Report: 7.2 Million Adults Under Criminal Justice Supervision

The number of people incarcerated, on probation or on parole reached a record high of 7.2 million, according to a Department of Justice report.
(7/29/2008)
By Roibín Ó hÉochaidh
WASHINGTON — The number of people incarcerated, on probation or on parole reached a record high of 7.2 million, according to a Department of Justice report.

More than 5 million adult offenders were under supervision within the federal, state or local criminal justice systems at the end of 2006, according to the most recent report by the Bureau of Justice Statistics.

There were 4.2 million offenders on probation, about 2.2 million inmates in prisons and jails, and almost 800,000 offenders on parole, according to the report.

The BJS statistics reveal that about 3.2 percent of the adult population, or one in every 31 adults, was under some degree of correctional supervision at the local, state or federal level.

Between 2005-06, the prison population increased by 3.1 percent and the jail population increased by 2.5 percent. With an increase of 1.8 percent in 2006, the combined probation and parole population reached more than 5 million offenders for the first time in history.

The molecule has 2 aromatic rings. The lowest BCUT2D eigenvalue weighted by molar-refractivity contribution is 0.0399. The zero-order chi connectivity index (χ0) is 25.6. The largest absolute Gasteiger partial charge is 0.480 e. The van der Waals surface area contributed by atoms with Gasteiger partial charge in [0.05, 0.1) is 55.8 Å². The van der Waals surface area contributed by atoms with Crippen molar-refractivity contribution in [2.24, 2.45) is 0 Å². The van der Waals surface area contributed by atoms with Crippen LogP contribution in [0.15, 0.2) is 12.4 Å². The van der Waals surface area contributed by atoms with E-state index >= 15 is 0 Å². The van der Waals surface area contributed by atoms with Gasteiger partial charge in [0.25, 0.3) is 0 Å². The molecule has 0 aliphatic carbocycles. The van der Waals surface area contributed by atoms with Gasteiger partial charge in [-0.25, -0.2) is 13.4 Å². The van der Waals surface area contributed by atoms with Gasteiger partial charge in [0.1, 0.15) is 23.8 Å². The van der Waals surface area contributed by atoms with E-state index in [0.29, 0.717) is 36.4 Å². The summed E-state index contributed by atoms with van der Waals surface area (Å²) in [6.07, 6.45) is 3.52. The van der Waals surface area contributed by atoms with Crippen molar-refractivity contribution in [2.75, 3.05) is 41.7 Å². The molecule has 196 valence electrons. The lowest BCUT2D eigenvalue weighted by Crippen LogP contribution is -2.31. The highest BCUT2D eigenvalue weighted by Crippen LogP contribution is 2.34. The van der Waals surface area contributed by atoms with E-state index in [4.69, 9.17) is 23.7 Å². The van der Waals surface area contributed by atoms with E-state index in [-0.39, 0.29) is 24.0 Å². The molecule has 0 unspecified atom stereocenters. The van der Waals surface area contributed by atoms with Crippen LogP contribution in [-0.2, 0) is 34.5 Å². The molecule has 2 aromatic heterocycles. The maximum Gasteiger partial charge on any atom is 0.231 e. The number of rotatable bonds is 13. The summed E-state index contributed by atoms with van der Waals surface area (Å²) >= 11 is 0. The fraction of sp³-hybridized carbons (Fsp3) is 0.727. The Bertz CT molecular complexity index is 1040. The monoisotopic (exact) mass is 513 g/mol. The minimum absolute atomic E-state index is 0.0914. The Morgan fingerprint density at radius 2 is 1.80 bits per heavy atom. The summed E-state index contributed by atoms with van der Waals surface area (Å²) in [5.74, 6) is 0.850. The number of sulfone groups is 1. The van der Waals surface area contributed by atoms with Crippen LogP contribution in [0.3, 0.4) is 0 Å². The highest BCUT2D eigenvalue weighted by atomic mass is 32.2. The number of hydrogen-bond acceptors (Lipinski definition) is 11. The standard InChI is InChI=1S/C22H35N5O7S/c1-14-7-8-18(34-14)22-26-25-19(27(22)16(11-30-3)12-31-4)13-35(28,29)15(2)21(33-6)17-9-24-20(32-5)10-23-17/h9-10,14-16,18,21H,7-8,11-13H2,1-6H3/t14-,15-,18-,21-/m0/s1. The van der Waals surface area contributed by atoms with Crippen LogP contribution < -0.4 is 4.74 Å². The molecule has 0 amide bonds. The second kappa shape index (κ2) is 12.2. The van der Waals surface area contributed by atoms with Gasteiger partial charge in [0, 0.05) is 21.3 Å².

Five states accounted for almost 60 percent of the growth in the probation population, which increased by more than 1.7 percent, or 70,000 offenders, during 2006. California reported the highest increase in the number of probationers with more than 13,400 additional offenders placed on probation.

Minnesota reported an increase of almost 8,500 offenders on probation, while Alabama and Colorado reported increases of about 7,000 probationers. Pennsylvania reported more than 4,600 additional probationers during 2006.

The parole population increased by more than 17,500 offenders, or 2.3 percent, during 2006. Since 1995, the average annual increase in the parole population is 1.5 percent, according to the BJS.

Fourteen states reported double-digit increases in their parole population, with North Dakota leading with a 23 percent increase. Three states reported double-digit decreases, led by Oklahoma, which reported a decline of 29 percent.

source

http://209.196.51.109/ME2/Audiences/dirmod.asp?sid=F17AB7E6F87E49EEA2D2DBEABE05C8B9&nm=News&type=news&mod=News&mid=9A02E3B96F2A415ABC72CB5F516B4C10&tier=3&nid=187DBAF1FA0B4707A9C39BAC08D1A706

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